The increase in Mississippi swine flu deaths doesn’t mean the swine flu is becoming more dangerous.
Two deaths, including that of a Tippah County woman, were reported this week. They brought the state’s total deaths to five with 839 laboratory confirmed cases, and came less than a month before flu vaccines become available.
The lab-confirmed cases represent the geographic spread of the novel H1N1 flu virus to 77 of the state’s 82 counties, not the actual number of people sick with the flu.
“Is it concerning? Yes. Are we going to watch it closely? Yes. But it’s not necessarily more severe,” said Dr. Paul Byers, a state Department of Health epidemiologist who also serves as interim health officer for District 2, which includes Northeast Mississippi.
Nationally, the Centers for Disease Control says the severity of swine flu remains similar to seasonal flu. But more people are sick with flu illness than normal for this time of year.
“The more widespread, the more illness, regrettably, the more likely there will be more deaths,” Byers said, “even if we’re talking about seasonal flu.”
The numbers are still so small that it’s hard to tell if Mississippi is seeing an emergence of a more viral swine flu.
For the moment, the best way for people to protect themselves and others against the swine flu is to frequently and thoroughly wash their hands, cover their coughs and stay home when sick, Byers said.
Flu vaccines for both swine flu and seasonal flu are on the way.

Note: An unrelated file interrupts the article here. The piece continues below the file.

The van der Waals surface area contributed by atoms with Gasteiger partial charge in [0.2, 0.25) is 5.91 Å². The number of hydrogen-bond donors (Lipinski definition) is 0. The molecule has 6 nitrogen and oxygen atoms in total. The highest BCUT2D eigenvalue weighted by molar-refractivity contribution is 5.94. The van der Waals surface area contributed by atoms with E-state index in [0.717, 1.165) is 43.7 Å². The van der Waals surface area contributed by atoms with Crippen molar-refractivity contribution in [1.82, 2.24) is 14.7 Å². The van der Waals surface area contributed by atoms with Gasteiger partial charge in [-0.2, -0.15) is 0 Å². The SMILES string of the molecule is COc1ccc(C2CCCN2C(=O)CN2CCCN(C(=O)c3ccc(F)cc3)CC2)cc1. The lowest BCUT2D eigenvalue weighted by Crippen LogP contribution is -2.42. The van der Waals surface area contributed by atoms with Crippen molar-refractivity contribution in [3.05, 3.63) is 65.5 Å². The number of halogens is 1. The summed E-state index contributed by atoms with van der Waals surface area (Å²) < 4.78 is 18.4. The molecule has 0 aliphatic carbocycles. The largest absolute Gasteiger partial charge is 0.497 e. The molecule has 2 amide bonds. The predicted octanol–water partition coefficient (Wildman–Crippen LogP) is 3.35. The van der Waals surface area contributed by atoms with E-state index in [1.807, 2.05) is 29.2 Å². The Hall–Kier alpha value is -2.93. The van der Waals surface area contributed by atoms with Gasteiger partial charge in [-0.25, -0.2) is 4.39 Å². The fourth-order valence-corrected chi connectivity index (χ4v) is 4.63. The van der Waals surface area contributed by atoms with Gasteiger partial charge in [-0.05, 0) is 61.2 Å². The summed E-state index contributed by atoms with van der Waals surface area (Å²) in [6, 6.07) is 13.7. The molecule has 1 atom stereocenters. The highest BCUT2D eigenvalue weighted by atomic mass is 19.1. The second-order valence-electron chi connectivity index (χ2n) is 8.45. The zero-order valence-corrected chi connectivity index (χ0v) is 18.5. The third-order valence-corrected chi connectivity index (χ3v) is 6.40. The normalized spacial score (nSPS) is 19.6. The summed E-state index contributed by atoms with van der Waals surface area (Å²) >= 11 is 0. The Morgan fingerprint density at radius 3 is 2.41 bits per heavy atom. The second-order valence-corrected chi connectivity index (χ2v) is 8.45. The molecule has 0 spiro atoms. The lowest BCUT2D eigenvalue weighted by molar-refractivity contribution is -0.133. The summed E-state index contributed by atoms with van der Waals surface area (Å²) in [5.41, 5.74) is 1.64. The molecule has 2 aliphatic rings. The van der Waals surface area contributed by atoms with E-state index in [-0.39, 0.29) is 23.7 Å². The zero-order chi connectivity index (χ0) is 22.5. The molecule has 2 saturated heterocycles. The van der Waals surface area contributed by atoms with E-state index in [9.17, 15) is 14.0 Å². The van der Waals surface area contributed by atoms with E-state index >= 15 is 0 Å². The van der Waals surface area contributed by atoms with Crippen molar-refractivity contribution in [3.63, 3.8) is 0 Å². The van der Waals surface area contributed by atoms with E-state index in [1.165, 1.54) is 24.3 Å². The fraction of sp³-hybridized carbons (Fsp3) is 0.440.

Seasonal flu vaccine should be widely available in early October without any restrictions. Small amounts of swine flu vaccine may be available earlier in the month.
The swine flu vaccine is produced exactly the same way as seasonal flu.
“People who can tolerate a seasonal flu vaccine should have no trouble,” Byers said.
Swine flu vaccine will be prioritized for those at highest risk – children and young adults under 25, pregnant women, health care workers, caregivers for infants and people under 65 with existing health conditions that put them at greater risk.
Even people who have already been sick with the flu should strongly consider getting both shots if it is appropriate, Byers said.
There seems to be a small amount of seasonal flu virus currently circulating, and without laboratory confirmation of the subtype, people can’t be sure which flu bug they had, Byers said.
The seasonal flu and swine flu shots protect against different strains of the flu and do not overlap.
Contact Michaela Gibson Morris at (662) 678-1599 or firstname.lastname@example.org.
Michaela Gibson Morris/NEMS Daily Journal